When I was a little girl, my grandma had little framed vintage “costume jewelry Christmas tree” she hung in the front room every holiday season.
It was sparkly and gaudy, but I loved looking at it each year and always finding something new.
I don’t see these trees as often as I used to, but I remember them in others’ homes, sold in craft fairs and antique shops. These were really popular in the 1970s when I was kid, and they were a wonderful way to upcycle old costume jewelry. I’ve even seen some made for other times of year, such as summer or Halloween.
The idea was simple. Gather vintage costume jewelry pieces laying unused in a draw, or haunt the pawnshops and flea market for unusual finds. Even “modern dime store” cheap jewelry was used.
Find a nice solid piece of canvas or cardboard, cover it with scrap paper or cloth (I used to see velvet used plenty), and arrange the jewelry in the shape of a tree. Once you get the shape you want, glue each piece with strong jewelry glue. Finally, place a frame around it. If my grandmother’s friends were any indication, the more elaborate the better.
I was thinking of it the other day and contemplating making one of my own. I realized, however, since I don’t have an abundance of costume jewelry on hand, I would try to make a couple of more geeky and pop culture designs using the same method.
I discovered there are plenty of little trinkets besides costume jewelry that would make a wonderful “Costume Jewelry Tree” sans the costume jewelry. Based on what I have at my own home, here are some fun ideas:
Souvenir badges and pins. Use comic con buttons and little push pins or key chains from tourist stops for a collection of memories from favorite places visited or events you’ve attended.
Building Bricks. Excess Legos, Mega Blocks or some other left over parts from building sets can be gathered to make fun pixel-like tree. If you don’t want to use your Legos, party stores have bags of “generic” building bricks with their party favors.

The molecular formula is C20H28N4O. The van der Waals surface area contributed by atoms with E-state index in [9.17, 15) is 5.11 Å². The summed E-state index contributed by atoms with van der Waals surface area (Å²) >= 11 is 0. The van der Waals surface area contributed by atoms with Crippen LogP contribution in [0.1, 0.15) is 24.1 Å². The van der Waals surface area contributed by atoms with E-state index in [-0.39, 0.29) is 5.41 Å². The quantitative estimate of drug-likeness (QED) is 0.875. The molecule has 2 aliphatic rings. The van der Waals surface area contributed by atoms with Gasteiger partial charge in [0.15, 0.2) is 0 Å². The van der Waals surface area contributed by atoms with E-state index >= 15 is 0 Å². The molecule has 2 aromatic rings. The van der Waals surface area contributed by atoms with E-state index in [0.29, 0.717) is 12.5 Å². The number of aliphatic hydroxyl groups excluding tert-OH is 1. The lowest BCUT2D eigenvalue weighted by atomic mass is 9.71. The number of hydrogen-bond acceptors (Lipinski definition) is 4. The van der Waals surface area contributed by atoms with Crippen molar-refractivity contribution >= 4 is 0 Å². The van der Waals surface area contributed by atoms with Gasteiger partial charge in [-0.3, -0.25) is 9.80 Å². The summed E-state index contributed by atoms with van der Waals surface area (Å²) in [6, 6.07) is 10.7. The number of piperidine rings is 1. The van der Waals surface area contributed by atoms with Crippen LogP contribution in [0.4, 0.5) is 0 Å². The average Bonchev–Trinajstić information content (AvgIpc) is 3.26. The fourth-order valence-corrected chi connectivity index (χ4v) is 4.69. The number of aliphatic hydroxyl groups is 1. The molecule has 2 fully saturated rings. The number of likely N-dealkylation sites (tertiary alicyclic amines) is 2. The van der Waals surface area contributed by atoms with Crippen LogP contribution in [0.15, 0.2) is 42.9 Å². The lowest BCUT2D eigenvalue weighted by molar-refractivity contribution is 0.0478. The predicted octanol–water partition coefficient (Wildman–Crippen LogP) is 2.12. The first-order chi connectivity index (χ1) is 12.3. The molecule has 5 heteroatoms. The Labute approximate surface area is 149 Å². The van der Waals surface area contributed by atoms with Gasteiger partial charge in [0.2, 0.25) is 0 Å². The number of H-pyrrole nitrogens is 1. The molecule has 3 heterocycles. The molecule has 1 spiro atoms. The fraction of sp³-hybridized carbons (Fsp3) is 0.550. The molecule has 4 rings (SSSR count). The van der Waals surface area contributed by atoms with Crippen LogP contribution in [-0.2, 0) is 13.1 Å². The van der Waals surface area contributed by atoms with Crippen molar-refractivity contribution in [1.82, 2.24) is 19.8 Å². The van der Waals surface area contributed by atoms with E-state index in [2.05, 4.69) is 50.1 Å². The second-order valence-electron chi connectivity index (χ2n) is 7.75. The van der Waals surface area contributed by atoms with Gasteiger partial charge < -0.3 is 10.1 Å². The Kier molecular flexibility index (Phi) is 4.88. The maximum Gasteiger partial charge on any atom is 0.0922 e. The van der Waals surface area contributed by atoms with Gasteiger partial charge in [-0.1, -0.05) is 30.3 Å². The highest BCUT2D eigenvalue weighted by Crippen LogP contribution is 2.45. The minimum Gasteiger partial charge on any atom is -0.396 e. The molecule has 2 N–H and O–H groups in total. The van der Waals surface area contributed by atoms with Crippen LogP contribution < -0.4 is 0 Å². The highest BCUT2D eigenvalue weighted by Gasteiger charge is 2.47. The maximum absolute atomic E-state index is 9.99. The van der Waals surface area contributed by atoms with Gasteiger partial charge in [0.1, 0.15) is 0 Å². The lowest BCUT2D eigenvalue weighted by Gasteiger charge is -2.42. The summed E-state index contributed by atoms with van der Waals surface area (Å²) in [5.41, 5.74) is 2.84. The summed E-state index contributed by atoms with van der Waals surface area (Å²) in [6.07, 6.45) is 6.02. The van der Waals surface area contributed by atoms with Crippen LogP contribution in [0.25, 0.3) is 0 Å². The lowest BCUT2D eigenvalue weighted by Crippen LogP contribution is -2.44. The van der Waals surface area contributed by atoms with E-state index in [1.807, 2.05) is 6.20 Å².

Plastic rings or cupcake toppers. We have jars of these my kids have gotten from parties but don’t want to throw away. This may not be fancy, costume jewelry, but it certainly is colorful.
Gears, nuts, screws, keys, and tiny hardware. Make a vintage gear tree for car lovers, or add some old clock faces for a Steampunk tree.
Little plastic toys. Little toys picked up as carnival prizes, as well as vending machine finds can include little parachute men, tiny shaped erasers, toy soldiers, discarded action figure weapons and other little items can be gathered together to make a toy-centric tree. “Vintage” toys such as marbles, small rubber balls, jacks, puzzle pieces will give it a retro look.
I don’t know where my grandmother’s tree is now, but I still remember it well. In some way, it might have helped give me my desire to upcycle items rather than just throw them away or hoard them in draw.
The idea of the Vintage Costume Tree may be a throwback to idea, but it’s was a upcycling and repurposing before those words were even a part of modern makers’ vocabulary. If you can gather things together, you can make these trees.
For those who want to find a way to clean out their drawers or collect and display favorite memories, this tree craft is definitely an idea worth recycling in itself.